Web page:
It's 7:15 a.m. on a cool spring morning in Arizona, and 18 Latin American ballplayers in the Oakland A's farm system are clutching pens and notebooks instead of bats and balls. They are in a classroom at Scottsdale Community College studying English. The students, 17 from the Dominican Republic and one from Venezuela, ponder a question written on the blackboard: HOW LONG WILL IT TAKE YOU TO MAKE THE MAJOR LEAGUES?
Osvaldo de la Torre, 32, a bilingual teacher for the A's program, scans the room for an answer. Manuel Martinez, a 20-year-old outfielder, volunteers one, in Spanish, "How long does it take to drive from here to Oakland?"
Interesting, and certainly the right attitude, but not the response de la Torre wants. He writes a follow-up question on the board: IT WILL TAKE——YEARS. Again, he eyes the room for an answer. "Two years," a voice says. The instructor smiles, impressed by his student's optimism. But de la Torre knows better and scribbles:
MAYBE THREE YEARS.
However long it takes, de la Torre and the A's know that learning English might shorten the journey. In 1984, Oakland began recruiting heavily in the Dominican Republic, and in the succeeding years the English-language training program has evolved. It begins as soon as a player from that country is signed, and it continues when he comes to America. The training in the U.S. usually lasts nearly eight months, with the first portion starting during the instructional league in mid-September and continuing through October. Classes resume with spring training in March. For some players, school ends at the start of the season when they are assigned to a farm team and shipped out. Those who remain in Scottsdale to play for the Scottsdale A's, in the rookie league, study English until the season ends late in August.
A's vice-president Sandy Alderson says language training is part of a broader program that includes an introduction to American food and cooking, how to order from a restaurant menu and even how to shop. "We feel strongly that the acculturation process is important to the ultimate success of a player," says Alderson. "If he can't adapt to the environment in the U.S., it's tough to succeed, and English is a big part of it. The player has to know a certain amount to even survive here. Frequently, we aren't just taking kids from the middle class there and bringing them into middle-class life here. Often we are taking kids from the low end of one culture and putting them into an entirely different culture."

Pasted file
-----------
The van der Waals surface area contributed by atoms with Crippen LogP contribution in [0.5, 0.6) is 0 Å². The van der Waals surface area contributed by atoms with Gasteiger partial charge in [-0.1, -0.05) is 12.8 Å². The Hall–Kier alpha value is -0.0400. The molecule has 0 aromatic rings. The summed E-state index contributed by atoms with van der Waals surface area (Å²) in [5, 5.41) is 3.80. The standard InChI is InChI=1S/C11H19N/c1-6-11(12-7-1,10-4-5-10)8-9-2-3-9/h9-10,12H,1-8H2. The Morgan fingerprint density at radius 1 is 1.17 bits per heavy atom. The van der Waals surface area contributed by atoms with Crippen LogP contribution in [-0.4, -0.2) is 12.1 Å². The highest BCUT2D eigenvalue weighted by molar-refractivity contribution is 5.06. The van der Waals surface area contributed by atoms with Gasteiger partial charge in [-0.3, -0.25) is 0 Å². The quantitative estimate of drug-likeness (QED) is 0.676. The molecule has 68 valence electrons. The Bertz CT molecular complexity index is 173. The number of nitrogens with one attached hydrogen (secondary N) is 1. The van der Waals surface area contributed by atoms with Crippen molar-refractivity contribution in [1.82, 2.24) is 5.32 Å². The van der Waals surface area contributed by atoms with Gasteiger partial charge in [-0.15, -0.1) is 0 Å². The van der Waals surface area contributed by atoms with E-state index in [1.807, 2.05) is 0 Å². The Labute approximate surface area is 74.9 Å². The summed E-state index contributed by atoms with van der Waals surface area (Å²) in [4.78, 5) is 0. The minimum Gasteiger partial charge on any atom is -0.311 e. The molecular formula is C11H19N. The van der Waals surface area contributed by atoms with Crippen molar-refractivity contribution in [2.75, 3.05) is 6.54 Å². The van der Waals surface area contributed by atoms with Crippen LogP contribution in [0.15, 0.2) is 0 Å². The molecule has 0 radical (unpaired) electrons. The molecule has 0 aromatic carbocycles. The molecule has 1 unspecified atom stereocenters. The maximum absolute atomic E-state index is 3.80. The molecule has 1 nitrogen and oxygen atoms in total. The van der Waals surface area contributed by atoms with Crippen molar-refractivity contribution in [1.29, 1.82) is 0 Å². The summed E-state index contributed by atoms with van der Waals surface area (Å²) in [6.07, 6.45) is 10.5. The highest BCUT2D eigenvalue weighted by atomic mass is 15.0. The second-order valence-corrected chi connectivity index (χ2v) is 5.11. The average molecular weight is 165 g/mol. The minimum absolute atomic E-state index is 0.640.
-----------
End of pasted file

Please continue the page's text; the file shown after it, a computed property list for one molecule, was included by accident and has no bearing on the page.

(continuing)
Three times a week during spring training, from 7:15 to 8:45 in the morning, the big league hopefuls crowd into a classroom for instruction in vocabulary, pronunciation and a bit of grammar. Judging by today's class, it's evident the teachers face a big job. When de la Torre's teaching partner, Carol Gaab, 27, enters the room, catcher Nelson Fuentes welcomes her by saying, "Good afternoon."
Fuentes is corrected, and Gaab begins firing questions: What does it mean to advance the runner? What is a sacrifice fly? What am I doing when I step off the base? "Osvaldo doesn't know much about baseball, so every class, I do a half hour of baseball at the end," says Gaab, who grew up in Medford, Wis., and learned Spanish as a university student in Mexico.
Words beginning with S pose a particular difficulty. Keeping with Spanish pronunciation, students add an es sound to English words. Steal becomes essteal. Stop becomes esstop. Homonyms and words with similar sounds—e.g., work and walk, shoe and chew—present other obstacles. The teachers use repetition to get the meanings across, but their efforts are often thwarted by students who say they understand when they don't. "That goes on in class and on the field," says Ron Plaza, a baseball instructor for the A's who supervises the Latin players. "They're afraid of being laughed at if they say they don't understand. But we stress, 'If you don't understand, say so.' "
Gaab says the problem is particularly prevalent among the younger players. Their ages generally range from 18 to 23. The students' education levels vary, but most have had at least a couple of years of school. However, one member of this season's class is illiterate. He grew up on his parents' farm and cannot read or write, and his vocabulary, even in Spanish, is limited. He can print only his name. Gaab and de la Torre have persuaded the A's to hire a private tutor for him. "At first I'd ask his name, and he'd answer with his position," says Gaab. "When I asked his position, he gave his uniform number. He can answer those questions now, but that's it. His 10 is average, but he doesn't know how to communicate in any language. I've had to work with him in Spanish because he simply doesn't know how to learn."
One trait the players share is competitiveness. To take advantage of that, de la Torre and Gaab play Pictionary, or their own version of the TV game show Win, Lose or Draw, in which one student sketches an object on the blackboard while the others try to guess what it is and then name the object in English.